Spitfire in my workshop. David Glen BSc (Hons) MSc: Model Maker, Journalist David Glen

An individual take on rivetting


Tuesday, 28th December, 2010

As far as humanly possible, I detail my 1/5th scale models rivet for rivet true to the original, using the manufacturers’ drawings. It takes a lot of time and it’s not for everyone, but for those interested, here’s how I do it:
Firstly, it’s important to appreciate that over most of the model surface, I’m drilling through litho-plate and into a balsa core. Lithoplate, especially when annealed, damages easily, and because of this I drill by hand using a pin chuck rather than a power tool. I purchase roundhead alloy rivets in 1/16 and 3/32 shank diameters, and successively larger where I’m using shank sizes to represent scaled down flush-heads.
Let’s assume we are simulating countersunk rivets. A run has been marked out onto the skin of the model and the pitch between each rivet transferred from the drawing…
First, spot out with a tiny ‘centre punch’ (I use a pointed probe for this). Next, drill a pilot hole, then open this out to the final snug fit size (for the larger rivets this may need several stages to prevent wander). Finally, create an almost imperceptible chamferwith a still larger drill bit to channel the cyanoacrylate. This sounds overkill, but if ‘Superglue’ oozes over onto the skin, it’s unsightly and very difficult to remove.
Each rivet is then pressed gently but firmly into the hole with a tiny dab of glue. The excess shank is clipped off with end cutters then rubbed down flush with successive grades of wet and dry paper.
Roundheads, of course, are pushed all the way home and then some more, if a strongly dimpled effect is called for. Dimpling is a very subtle business and needs close study of the original. The P51 wing, for example, was pristine, so much so that filler was used to enhance the laminar airflow. By contrast, the control surfaces looked like patchwork quilts. It takes a bit of practise, but by varying the pressure applied and the subsequent rub down, you vary the effect. The touch test is often best to check if you have it right!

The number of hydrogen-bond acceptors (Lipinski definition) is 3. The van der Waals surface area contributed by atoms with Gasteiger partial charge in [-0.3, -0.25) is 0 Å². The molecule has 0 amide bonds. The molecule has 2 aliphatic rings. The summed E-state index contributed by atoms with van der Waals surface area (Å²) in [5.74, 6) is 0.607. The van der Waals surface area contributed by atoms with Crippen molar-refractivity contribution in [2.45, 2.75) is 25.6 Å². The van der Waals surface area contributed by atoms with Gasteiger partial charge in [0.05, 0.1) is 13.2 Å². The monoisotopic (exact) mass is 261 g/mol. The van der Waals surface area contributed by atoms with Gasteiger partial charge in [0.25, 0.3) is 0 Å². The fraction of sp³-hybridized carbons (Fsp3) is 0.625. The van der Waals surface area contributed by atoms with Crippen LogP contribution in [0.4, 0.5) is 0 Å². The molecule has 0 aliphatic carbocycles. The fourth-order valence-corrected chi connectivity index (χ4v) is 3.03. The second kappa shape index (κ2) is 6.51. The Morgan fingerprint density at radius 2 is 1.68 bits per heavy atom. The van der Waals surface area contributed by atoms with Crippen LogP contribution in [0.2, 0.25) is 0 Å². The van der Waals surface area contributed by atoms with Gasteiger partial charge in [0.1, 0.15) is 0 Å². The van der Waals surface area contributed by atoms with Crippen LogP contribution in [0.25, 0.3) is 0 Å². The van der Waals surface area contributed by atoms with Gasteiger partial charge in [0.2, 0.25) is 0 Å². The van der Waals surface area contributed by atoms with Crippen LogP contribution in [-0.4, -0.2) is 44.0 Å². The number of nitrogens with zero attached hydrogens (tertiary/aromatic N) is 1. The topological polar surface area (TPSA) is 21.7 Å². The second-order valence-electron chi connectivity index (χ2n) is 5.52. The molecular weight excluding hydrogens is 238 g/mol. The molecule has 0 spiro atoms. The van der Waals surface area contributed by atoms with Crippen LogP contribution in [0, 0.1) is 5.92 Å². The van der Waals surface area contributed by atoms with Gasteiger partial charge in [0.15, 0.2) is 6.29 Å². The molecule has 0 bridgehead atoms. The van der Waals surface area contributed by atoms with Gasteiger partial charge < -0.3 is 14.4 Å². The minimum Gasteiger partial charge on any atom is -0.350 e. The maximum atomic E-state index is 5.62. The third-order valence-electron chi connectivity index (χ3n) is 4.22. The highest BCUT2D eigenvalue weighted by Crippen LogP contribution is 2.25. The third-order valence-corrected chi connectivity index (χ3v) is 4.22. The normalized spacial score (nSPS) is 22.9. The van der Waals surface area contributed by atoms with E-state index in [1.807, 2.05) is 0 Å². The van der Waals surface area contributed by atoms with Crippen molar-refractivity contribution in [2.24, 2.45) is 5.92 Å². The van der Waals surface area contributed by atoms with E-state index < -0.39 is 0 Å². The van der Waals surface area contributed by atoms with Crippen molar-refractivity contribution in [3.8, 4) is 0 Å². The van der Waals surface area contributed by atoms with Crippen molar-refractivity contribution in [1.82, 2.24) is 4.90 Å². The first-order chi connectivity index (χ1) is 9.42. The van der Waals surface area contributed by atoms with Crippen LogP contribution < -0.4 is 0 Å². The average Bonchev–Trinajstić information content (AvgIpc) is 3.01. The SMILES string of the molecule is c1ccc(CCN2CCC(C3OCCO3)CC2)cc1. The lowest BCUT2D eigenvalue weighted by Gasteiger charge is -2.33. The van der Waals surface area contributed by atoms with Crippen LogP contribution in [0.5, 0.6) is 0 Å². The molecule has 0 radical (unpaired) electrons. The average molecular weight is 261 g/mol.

That’s about it. No magic or slick effects, just a lot of painstaking and repetitious work. But the end result has a subtle credibility that I don’t believe can be achieved in any other way.


Back to Techniques

Rivet runs are marked and drilled with a pilot hole and opened out to final size (as below)
Each rivet is gently pressed into its hole using tweezers and a tiny dab of Superglue
Work in progress on the P51D's elevator and the underwing (below).
End cutters are used to clip off the excess, and the cut ends are flushed off with successive fine grades of abrasive paper
Heavy duty rivets where the port and starboard main planes join. The control column has been fixed in place temporarily.
The images of the Spitfire wing and the P51D nose section(top) shows how it's possible to achieve a subtle dimpled effect
Both snaphead and flush rivets seen in the Spitfire's fuselage skin.
Not all of my rivets are dummies, as the Spitfire flap and P51 fuselage frames demonstrate.
Spitfire in my Workshop Book Cover

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Spitfire in my Workshop

A detailed and step-by-step account of the construction of a museum model masterpiece.